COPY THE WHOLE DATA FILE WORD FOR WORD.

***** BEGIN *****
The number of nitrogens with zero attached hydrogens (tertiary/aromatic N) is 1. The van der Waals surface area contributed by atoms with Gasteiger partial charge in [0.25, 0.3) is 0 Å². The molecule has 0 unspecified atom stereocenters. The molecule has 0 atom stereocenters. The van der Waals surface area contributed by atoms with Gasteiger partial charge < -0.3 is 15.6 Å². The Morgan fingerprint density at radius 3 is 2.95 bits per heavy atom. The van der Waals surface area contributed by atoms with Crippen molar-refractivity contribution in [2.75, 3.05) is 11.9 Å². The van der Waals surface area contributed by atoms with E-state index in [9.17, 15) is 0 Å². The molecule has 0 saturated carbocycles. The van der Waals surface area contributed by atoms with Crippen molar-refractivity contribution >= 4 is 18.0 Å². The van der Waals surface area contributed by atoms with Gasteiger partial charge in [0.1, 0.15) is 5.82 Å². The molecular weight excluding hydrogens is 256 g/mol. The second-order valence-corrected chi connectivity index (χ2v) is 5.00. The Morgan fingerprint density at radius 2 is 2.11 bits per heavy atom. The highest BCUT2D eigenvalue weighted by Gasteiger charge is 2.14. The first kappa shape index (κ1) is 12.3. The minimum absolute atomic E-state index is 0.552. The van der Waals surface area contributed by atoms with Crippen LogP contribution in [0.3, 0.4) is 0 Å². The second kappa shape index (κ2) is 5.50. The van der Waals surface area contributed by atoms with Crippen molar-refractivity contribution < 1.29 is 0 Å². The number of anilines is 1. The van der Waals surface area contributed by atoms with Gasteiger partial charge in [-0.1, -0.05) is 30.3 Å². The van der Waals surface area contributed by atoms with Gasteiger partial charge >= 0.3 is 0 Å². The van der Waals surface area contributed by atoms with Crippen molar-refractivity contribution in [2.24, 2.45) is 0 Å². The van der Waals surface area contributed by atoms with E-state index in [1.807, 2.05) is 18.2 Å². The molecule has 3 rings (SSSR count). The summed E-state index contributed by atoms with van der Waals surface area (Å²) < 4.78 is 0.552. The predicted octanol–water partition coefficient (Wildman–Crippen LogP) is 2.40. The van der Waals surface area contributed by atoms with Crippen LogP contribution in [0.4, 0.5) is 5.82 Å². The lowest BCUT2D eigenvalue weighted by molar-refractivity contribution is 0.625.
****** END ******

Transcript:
The number of nitrogens with zero attached hydrogens (tertiary/aromatic N) is 1. The van der Waals surface area contributed by atoms with Gasteiger partial charge in [0.25, 0.3) is 0 Å². The molecule has 0 unspecified atom stereocenters. The molecule has 0 atom stereocenters. The van der Waals surface area contributed by atoms with Gasteiger partial charge < -0.3 is 15.6 Å². The Morgan fingerprint density at radius 3 is 2.95 bits per heavy atom. The van der Waals surface area contributed by atoms with Crippen molar-refractivity contribution in [2.75, 3.05) is 11.9 Å². The van der Waals surface area contributed by atoms with E-state index in [9.17, 15) is 0 Å². The molecule has 0 saturated carbocycles. The van der Waals surface area contributed by atoms with Crippen molar-refractivity contribution >= 4 is 18.0 Å². The van der Waals surface area contributed by atoms with Gasteiger partial charge in [0.1, 0.15) is 5.82 Å². The molecular weight excluding hydrogens is 256 g/mol. The second-order valence-corrected chi connectivity index (χ2v) is 5.00. The Morgan fingerprint density at radius 2 is 2.11 bits per heavy atom. The highest BCUT2D eigenvalue weighted by Gasteiger charge is 2.14. The first kappa shape index (κ1) is 12.3. The minimum absolute atomic E-state index is 0.552. The van der Waals surface area contributed by atoms with Crippen LogP contribution in [0.3, 0.4) is 0 Å². The second kappa shape index (κ2) is 5.50. The van der Waals surface area contributed by atoms with Crippen molar-refractivity contribution < 1.29 is 0 Å². The number of anilines is 1. The van der Waals surface area contributed by atoms with Gasteiger partial charge in [-0.1, -0.05) is 30.3 Å². The van der Waals surface area contributed by atoms with Gasteiger partial charge >= 0.3 is 0 Å². The van der Waals surface area contributed by atoms with Crippen molar-refractivity contribution in [2.24, 2.45) is 0 Å². The van der Waals surface area contributed by atoms with E-state index in [1.807, 2.05) is 18.2 Å². The molecule has 3 rings (SSSR count). The summed E-state index contributed by atoms with van der Waals surface area (Å²) < 4.78 is 0.552. The predicted octanol–water partition coefficient (Wildman–Crippen LogP) is 2.40. The van der Waals surface area contributed by atoms with Crippen LogP contribution in [0.4, 0.5) is 5.82 Å². The lowest BCUT2D eigenvalue weighted by molar-refractivity contribution is 0.625.